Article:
The truth is that all politics reflect human value judgments, human morality. Politics is just a species of ethics, as Aristotle knew, and there is literally nothing to legislate but morality. The true question is not whether we will legislate morality, but whose moral vision will influence the laws, and religionists are misled and mistreated when their religion-in-formed judgments are said to be politically suspect. Unless you prove conspiracy on the part of some religionists, in which case religion is not the issue but conspiracy is, it is truly true to say that the source of political judgment, whether it be religious or philosophical or habitual or sectist or parental, is entirely irrelevant. The proper question about political values is not where they come from but how much you can convince others of their worth, and how much you can therefore rightly bring them to bear upon the political order in which you happen to reside. When religious-based value becomes a citizens’ political priority, that value has complete political legitimacy, as a moment’s reflection will show to any objective observer. It is at that point not a religious issue at all, but a political value borne in the citizen’s breast, as politically germane as if it flowed from economic interest or racial interest or ethnic interest or any other source.
Try telling a labor leader he should not bring his labor interests to bear on minimum wage questions or workmen’s compensation. Try telling Jesse Jackson he is disqualified on all matters of racial politics because his values stem from root convictions. Try telling the National Association of Manufacturers not to be concerned for trade policy. These absurdities are equivalent to telling Roman Catholics not to look for ways to express their basic convictions in public policy. Once those convictions are in a citizen’s heart their source is a matter of complete political indifference.
The Roman Catholic or other religionist who falls for the church-state entanglement smoke screen, who apologizes for and strips himself of his notably religion-based values, is self-paralyzed. He becomes, as Plato might say, “a natural slave.” And he winds up mouthing the classic non sequiturs, for example, “I’m personally opposed to [whatever it is that we’re talking about], but I will not impose my values on society.”
Such a statement is absurd, for under the rule of law, while all law is imposition, in democracy law is to come only after dialogue, and political exchange and due process, and is intrinsically less arbitrary than in autocratic regimes. No individual rightly imposes simply personal views on anyone. Be that as it may, my personal values are the only ones that I can bring to the fray, after all, so when I renounce them for political purposes I have emptied myself of value and stand simply as one who wants power. Examine another of the common assertions: “As Governor I am sworn to carry out the law of the land and therefore I will do nothing to intrude on the imposition of [whatever that law happens to be].” This statement is not only obvious, but it is also essentially irrelevant, unless it is followed by the clause “and when I disagree with the content of that law I will bend every effort trying to change it, not act as if it were immutable.”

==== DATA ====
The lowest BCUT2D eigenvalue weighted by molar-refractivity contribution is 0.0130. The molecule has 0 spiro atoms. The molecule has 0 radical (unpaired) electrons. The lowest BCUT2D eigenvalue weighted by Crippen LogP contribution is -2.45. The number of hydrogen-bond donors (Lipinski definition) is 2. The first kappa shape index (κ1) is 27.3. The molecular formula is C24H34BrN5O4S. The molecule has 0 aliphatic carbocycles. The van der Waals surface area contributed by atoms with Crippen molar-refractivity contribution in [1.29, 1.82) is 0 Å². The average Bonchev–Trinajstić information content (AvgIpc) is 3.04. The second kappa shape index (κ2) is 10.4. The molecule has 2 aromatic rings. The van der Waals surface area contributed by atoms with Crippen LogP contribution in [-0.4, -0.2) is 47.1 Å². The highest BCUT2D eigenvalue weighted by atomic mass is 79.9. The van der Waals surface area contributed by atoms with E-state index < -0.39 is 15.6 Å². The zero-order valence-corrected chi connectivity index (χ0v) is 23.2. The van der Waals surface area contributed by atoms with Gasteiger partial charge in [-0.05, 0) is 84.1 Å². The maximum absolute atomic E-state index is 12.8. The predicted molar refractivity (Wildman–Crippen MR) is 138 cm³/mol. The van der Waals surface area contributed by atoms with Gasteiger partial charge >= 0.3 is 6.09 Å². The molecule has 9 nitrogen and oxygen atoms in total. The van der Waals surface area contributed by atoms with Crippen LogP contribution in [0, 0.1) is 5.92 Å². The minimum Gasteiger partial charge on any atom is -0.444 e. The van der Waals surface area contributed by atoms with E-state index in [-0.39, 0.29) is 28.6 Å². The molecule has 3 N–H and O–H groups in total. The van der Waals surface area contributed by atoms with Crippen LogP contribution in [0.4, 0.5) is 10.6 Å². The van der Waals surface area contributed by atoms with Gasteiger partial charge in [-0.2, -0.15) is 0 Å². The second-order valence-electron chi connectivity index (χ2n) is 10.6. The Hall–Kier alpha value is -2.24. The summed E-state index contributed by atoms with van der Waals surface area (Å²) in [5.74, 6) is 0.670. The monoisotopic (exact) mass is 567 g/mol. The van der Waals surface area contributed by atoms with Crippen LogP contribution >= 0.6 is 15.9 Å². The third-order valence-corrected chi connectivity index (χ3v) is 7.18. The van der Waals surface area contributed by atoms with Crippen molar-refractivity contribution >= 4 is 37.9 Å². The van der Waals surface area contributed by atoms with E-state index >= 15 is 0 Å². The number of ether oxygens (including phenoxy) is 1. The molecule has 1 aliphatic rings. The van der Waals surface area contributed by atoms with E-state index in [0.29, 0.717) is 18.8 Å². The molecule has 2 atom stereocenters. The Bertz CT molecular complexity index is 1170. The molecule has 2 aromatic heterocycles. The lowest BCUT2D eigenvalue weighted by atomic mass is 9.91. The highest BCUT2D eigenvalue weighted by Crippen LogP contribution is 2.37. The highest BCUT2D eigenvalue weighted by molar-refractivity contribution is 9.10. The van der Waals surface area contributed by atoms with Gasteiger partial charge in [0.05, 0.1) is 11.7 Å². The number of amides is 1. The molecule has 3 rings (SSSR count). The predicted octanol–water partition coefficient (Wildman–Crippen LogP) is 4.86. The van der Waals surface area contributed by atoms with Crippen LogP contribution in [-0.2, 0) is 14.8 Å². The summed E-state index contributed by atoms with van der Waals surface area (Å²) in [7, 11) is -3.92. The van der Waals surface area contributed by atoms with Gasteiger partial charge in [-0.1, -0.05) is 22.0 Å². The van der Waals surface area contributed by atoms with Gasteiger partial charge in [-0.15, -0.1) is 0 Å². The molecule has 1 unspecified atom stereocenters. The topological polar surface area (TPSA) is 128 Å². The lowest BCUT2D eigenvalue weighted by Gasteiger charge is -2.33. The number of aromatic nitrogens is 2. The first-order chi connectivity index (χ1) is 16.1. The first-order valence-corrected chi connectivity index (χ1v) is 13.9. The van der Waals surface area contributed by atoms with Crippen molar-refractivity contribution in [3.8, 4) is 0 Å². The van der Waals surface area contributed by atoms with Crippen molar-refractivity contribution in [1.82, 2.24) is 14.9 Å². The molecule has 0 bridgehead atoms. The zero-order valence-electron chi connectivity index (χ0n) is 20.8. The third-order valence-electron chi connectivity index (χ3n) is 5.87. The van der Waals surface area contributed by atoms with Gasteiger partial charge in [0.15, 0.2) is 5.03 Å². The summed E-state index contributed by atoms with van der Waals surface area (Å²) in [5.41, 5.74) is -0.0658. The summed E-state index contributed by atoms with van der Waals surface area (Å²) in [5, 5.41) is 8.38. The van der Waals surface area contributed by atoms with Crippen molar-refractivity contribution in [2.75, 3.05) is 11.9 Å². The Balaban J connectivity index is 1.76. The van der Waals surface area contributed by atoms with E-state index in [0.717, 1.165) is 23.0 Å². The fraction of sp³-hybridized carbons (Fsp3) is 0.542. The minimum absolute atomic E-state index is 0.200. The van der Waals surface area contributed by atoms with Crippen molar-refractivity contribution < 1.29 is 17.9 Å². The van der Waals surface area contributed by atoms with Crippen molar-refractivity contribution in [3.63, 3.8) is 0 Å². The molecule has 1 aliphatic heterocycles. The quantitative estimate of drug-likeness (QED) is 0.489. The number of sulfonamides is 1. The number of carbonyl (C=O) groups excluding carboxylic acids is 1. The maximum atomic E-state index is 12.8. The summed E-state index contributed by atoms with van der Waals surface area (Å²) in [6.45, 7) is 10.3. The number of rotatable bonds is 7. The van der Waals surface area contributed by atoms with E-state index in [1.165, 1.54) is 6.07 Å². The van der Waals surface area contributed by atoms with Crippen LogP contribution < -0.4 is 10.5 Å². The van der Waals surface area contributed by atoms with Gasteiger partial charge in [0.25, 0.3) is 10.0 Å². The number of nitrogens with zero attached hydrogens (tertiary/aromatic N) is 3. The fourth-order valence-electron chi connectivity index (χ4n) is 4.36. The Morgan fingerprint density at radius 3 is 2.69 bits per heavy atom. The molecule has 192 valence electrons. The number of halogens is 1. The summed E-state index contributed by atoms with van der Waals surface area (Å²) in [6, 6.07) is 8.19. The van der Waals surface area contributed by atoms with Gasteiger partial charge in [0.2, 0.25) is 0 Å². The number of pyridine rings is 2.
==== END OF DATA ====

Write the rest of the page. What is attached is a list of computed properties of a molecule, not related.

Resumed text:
The concept of believer-as-citizen slays the ugly beast of corrupted church-state concern by recognizing that politics is always about human values and morality, and that fully-fledged citizens bring those values to the political contest. It is always morality which gets legislated for there is nothing else to legislate. The concept of believer-as-citizen reminds us that religious belief is a prime source of political value perspectives and, once adopted and announced by citizens as politically germane, the religiously-rooted value enters the public arena and the political arena unblemished and equal in value to any other value politically expressed.
Theory to Practice
Let us apply these principles, and the idea of believer-as-citizen, to two cases of special concern to Virgil Blum and to the Catholic League, and to Catholic citizens generally, if they haven’t already succumbed to such numbing realities as Roe and Blaine-type impositions, and the church-state smoke screens which accompany them. Let us apply these things to abortion and to parental freedom in education via educational choice. What is so special about them for Catholic purposes? Why are they unlike, for example, tax policy, and trade policy, and defense policy, and countless other issues which are important and have human impacts and therefore are germane to Catholic consideration? When we move to specific policy in such areas as those just listed, by contrast with abortion and educational aid, there is, in fact, no truly Catholic position but only Catholic values prudentially applied by citizens and, we hope, by politicians. There is no “black-white” difference presented on such issues as these. There is no way to say, for instance, that the Republicans will have no tax policy while the Democrats will; nor that the Republicans will have no trade policy or no humanly alert trade policy whereas the Democrats will; nor that the Republicans will not provide for the national security, whereas the Democrats will. In all such areas, we distinguish only by degrees. There is, in that sense, no Catholic position, but only degrees of judgment to be brought to bear by Catholics and all others in the prudential process.